Skip to content

By Sea or by Land, Sailboats Are Meant to Keep Moving

We recently posted a story about the proposed improvements to overland transport between Salina Cruz in Oaxaca and Coatzacoalcos in Veracruz, Mexico. This made us wonder how many sailors have moved their boat across the land, or will do so at some time. Clearly it’s an option many of us take when transporting a small boat, perhaps a dinghy or trailer-sailer. But what about when your boat is big, say 30-ft or more? Bigger boat equals bigger truck, equals bigger cost. Particularly when it’s a long way. But sometimes it has to be done lest the boat in question deteriorate, becoming just one more among the many neglected or abandoned sailboats left to rot in some faraway yard. We had been grappling with that dilemma for about three years as our 37-ft Tayana lay wasting away in a Maine boatyard.

“We hauled Banyandah in 2016 after a summer season in Maine,”  the boat’s co-owner Jay explained, “thinking we’d spend the winter with family in California and go back to our boat the following spring. We eventually got back in the fall. Our plan was to paint the bottom and do a few jobs, then put her back into the water and head south. Then we got a call for a job interview in the Bay Area, and they were paying for our flights. So we tidied up, spent a day wrapping the boat, and got on a bus for Portland. We wouldn’t have done the bottom yet if we’d known.”

sailboat on the hard
Sailors love lines and knots, and this was an excellent test for our skills and ingenuity. In the end we had done our best and could only hope it was good enough.
© 2021 Jay Grant

Although we were successful in the interview, the job didn’t pan out as hoped, but by that time it was already too late to sail out of Maine. The next three summers saw us tied to jobs on the West Coast, all the while hoping for a window in which to move our boat south, ahead of the inevitable winter.

“We’d wrapped her as well as we could with tarps and a million lines. We thought she looked pretty good, and according to the yard the cover held well for a few seasons. But by last summer the tarps were shredded. We had to do something before she was snowed in again.”

Eventually we decided to truck the boat just to get it out of the snow country and make it accessible year-round. Easier said than done. Our first hurdle was to digest the enormity of the task, particularly the cost.

“We knew it would be expensive,” Jay said, “about the price of a new engine. But it had to be done; we’d talked about it long enough.”

Then we had to find a carrier who not only was willing to do the job, but also had a trailer big enough to carry the 27-ton vessel. The first contractor turned up, looked at the boat and said, “We’re gonna need a bigger truck.”

“Yeah, that was a bit annoying,” Jay added. “It took a while for him to actually show up. The yard was on standby, we’d paid our bill, and now we had start again and find a new shipper.” Fortunately the next truck to arrive was the right size, and on January 12, Banyandah began her journey west. It was exciting to think that the boat we’d spent almost two years living on, and left behind four years ago, would soon be close at hand.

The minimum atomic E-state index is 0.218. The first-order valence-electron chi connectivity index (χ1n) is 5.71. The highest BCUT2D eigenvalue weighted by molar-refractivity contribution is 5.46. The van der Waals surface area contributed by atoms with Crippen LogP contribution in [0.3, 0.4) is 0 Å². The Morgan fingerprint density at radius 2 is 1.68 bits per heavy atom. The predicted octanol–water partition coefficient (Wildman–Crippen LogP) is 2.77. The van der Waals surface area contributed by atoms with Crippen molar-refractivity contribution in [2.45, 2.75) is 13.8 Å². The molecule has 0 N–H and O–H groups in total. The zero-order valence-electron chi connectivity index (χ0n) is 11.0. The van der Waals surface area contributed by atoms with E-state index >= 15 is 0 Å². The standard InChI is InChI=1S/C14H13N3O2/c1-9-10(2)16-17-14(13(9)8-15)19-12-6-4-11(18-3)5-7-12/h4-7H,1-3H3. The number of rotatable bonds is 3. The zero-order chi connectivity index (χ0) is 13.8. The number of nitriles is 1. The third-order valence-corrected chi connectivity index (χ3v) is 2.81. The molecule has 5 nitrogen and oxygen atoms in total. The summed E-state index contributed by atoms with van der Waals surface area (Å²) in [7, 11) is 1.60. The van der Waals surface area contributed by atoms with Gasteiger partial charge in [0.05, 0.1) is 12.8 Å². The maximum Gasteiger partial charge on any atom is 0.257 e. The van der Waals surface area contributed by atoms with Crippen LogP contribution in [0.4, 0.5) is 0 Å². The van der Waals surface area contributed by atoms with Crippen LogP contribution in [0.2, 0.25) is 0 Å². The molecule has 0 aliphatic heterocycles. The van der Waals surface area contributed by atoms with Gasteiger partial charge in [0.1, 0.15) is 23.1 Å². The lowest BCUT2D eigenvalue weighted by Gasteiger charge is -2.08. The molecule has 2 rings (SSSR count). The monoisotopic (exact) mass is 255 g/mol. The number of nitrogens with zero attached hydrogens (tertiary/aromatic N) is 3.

Banyandah on truck
Who else has experienced the feeling of warmth and joy that accompanies the arrival of a long-absent friend?
© 2021 Jay Grant

Banyandah arrived in Sausalito 10 days after leaving Maine, and although she was home, it was also a somewhat disheartening moment. She was intact, but looking less grand than when we had left her in 2017. Her once-fresh bottom paint was faded and streaked with runoff; her mast had been removed, along with the stanchions, bimini, solar panels and cockpit framing. Even the dinghy, with its deflated shell draped over the cabin top, looked sad and dejected. We’d known she would need work, but it was a bittersweet moment to see her strapped to the trailer like an old carcass. The years of exile had not treated her kindly. However, to state the obvious silver lining, she was home and in good hands.

What happened to her beautiful blue bottom?
© 2021 Jay Grant

“The good thing is,” Jay said, “that she’s here. We can clean her up, fix her up, and get her back into the water to do what she was meant to do.”

At least she still floats. That’s a good start!
© 2021 Jay Grant

Banyandah will have a fresh start in her new cruising grounds and will live to see many more years of sailing. But what of the boats that have not yet been reunited with their owners? Will they find their way overland and into a new life? Or will they perhaps be discovered right where they are at this moment by an enthusiastic sailor or even a newbie, who will bring them back to life and sail them to their new homes?

What’s the farthest you’ve trucked your boat? Or perhaps you’ve even moved it by ship? Let us know at [email protected]

1 Comment

  1. Jay Doumaux 3 years ago

    I agree. We moved JAVA HEAD, my parents 1933 Mower designed, Hodgdon built,in Maine. She was in SF Bay. We shipped her to Maine, back home, to be restored. There she is under cover and being lovingly brought back
    to her original beautiful shape.

Leave a Comment

Solo Circumnavigation Attempt
The quest of a sailing record for Californian Whitall Stokes and his Open 50 Sparrow may be history, but they still have to get home. Whitall checked in with stories about the many repairs needed and the final countdown to departure from Puerto Williams, Chile.